P.B. Mukharji, J.
1. This suit is concerned with the effect of what may be called a contract in the nature of a fidelity bond or a guarantee. One Rajani Kanta Pal, since deceased, signed a bond with the Comilla Banking Corporation Limited now amalgamated with and represented by the United Bank of India Ltd. By this bond dated 8-8-1944 Rajani, in consideration of the appointment of his relation, the second defendant Nishikanta Pal, to the post of a cashier and in consideration of the security for the due discharge of Nishikanta's duties, executed as guarantor the security bond for Rs. 10,000/- for himself, his heirs, executors and assigns.
2. This suit is brought by Radha Kanta Pal, son of Rajani who died on 18-4-1945. In this suit the plaintiff claims against the Bank the 31/2 per cent. G. P. Note of 1900 No. 390435 for Rs. 5000/- and also another 31/2 per cent. G. P. Note of 1865 No. CA-010581 for Rs. 5000/-. These Government Promissory Notes were deposited with the Bank by Rajani as security under the said security bond. The plaintiff also claims interest on the first Government Promissory Note from 24-4-1939 and on the Second promissory note from 21-2-1944. There is an alternative claim for the sum of Rs. 10,000/- being the value of these two Government Promissory Notes and for the sum of Rs. 2289-1-6 being the interest at the rate of 31/2 per cent. per annum from the dates that I have just mentioned.
3. The basis of the plaintiff's claim is that the services of Nishikanta Pal were terminated on 4-12-1946, but the deposit money in the shape of the Government Promissory Notes has not been returned to the plaintiff.
4. The defence of the Bank is that Nishikanta is responsible for shortage of the Bank's cash amounting to Rs. 8,800/- and the 'Bank is therefore entitled to deduct that money out of the security deposit. The plaintiff's allegation is that neither Rajani nor he had any knowledge of the defalcation or breach of duty committed by Nishikanta and that the Bank gave no notice to either of them about any such defalcation or breach of duty. In the plaint the plaintiff expressly says that he does not admit that Nishikanta had made any shortage in cash. He also contends that in any event he is not liable for such defalcation or shortage, if any, caused by Nishikanta Pal.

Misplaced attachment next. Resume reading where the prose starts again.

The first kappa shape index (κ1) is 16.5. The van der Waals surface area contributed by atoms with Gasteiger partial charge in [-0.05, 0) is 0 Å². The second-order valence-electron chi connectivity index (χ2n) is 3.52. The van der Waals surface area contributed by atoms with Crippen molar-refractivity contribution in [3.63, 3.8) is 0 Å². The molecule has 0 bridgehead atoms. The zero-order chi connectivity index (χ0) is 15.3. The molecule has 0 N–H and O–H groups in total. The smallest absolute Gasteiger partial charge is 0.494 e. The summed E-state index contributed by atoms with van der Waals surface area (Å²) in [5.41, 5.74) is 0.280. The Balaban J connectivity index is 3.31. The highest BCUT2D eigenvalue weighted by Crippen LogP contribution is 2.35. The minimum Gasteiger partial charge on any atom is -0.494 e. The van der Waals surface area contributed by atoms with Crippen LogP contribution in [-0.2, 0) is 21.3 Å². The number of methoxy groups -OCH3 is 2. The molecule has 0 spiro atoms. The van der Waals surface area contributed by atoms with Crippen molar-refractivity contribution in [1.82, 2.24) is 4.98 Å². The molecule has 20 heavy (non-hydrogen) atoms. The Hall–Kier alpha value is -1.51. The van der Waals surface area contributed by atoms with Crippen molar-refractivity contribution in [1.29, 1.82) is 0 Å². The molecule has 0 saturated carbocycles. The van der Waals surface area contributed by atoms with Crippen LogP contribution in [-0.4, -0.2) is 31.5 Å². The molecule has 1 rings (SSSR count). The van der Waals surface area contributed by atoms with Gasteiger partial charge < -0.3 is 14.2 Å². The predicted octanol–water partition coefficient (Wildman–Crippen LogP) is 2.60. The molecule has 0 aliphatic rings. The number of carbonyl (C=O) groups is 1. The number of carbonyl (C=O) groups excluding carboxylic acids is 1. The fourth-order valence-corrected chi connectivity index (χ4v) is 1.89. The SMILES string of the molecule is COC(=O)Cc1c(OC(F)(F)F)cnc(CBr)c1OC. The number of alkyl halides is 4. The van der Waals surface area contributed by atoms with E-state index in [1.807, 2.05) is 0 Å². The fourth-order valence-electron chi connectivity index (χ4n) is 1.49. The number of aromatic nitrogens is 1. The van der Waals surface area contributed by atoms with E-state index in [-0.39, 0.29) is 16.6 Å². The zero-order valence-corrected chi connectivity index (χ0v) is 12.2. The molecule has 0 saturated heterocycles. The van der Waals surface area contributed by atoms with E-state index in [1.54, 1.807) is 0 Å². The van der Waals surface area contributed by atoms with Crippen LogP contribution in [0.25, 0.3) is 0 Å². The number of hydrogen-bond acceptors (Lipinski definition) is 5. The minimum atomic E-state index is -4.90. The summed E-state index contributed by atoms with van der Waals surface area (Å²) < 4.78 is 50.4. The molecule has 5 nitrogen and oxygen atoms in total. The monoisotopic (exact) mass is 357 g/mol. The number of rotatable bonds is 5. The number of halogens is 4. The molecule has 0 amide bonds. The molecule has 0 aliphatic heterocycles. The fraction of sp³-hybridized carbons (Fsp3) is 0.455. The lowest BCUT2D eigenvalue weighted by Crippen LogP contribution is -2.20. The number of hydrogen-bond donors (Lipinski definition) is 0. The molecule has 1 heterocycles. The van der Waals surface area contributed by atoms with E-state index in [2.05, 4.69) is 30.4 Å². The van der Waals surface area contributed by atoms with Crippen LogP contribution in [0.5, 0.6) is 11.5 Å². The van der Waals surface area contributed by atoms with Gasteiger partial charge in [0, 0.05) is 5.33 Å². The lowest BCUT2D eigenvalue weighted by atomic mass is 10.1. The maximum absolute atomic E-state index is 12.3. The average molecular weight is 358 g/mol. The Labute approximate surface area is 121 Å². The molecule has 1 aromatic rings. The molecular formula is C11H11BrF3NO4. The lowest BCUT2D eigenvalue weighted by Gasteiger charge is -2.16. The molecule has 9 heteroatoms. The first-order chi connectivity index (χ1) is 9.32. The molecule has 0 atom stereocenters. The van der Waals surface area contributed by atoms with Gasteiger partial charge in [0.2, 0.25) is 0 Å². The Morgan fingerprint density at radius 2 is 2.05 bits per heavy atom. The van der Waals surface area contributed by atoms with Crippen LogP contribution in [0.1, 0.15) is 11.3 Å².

5. The defendant Bank in its written statement after setting out the terms of the security bond pleads that Nishikanta by serving as a cashier was found to be responsible for shortage of two sums of money, one of Rs. 600/- on 15-8-46, and the other of Rs. 8,200/- on 28-11-1946. The Bank also pleads that the defendant Nishikanta wrongfully on the breach of the terms of his appointment left his post as cashier on 4-12-1946 without any notice, and failed to pay or make good the said sum of Rs. 8,800/- in spite of demands. The Bank's case is that it has adjusted the sum of Rs. 5286-15-10 against the said sum of Rs. 8,800/-, This sum of Rs. 5286-15-10 is the proceeds of the conversion of the Government Promissory Note No. CA-006473 and the balance still payable by the defendant Nishikanta is Rs. 3513-2-0 for which the Bank claims to be reimbursed out of the other G. P. Note as security deposit and the sum of Rs. 306/- being the surrender value of the insurance policy of Nishikanta and a further sum of Rs. 294-14-3 being the outstanding balance of the provident fund of the defendant Nishikanta which are kept in the suspense account.
6. The defendants to this suit are first the Bank and secondly Nishikanta Pal. The defendant Nishikanta Pal has not entered appearance and is not defending this suit. Defendant Nishikanta Pal is the nephew of the plaintiff being the son of the plaintiff's paternal uncle's daughter. (7) The following issues were settled by this Court and accepted by learned counsel on either side:
(1) Was the defendant Nishi Kanta Pal responsible for the shortage of the sum of Rs. 8,800/- belonging to the Comilla Banking Corporation Ltd. while working as its cashier as alleged in paragraph 6 of the Bank's written statement
(2) Is the defendant bank entitled to claim the sum of Rs. 8,800/- from the second defendant Nishi Kanta Pal? If so, is it entitled to adjust the same from the proceeds of the securities deposited with the Comilla Banking Corporation Ltd. as well as from the outstanding balance from the, provident fund of the second defendant Nishi Kanta Pal?
(3) Did the plaintiff have any knowledge in July 1947 of the aforesaid shortage?
(4) Did the second defendant Nishi Kanta Pal fail to pay the said sum of Rs. 8,800/- or any portion thereof to the Comilla Banking Corporation?
(5) To what reliefs, if any, is the plaintiff entitled?'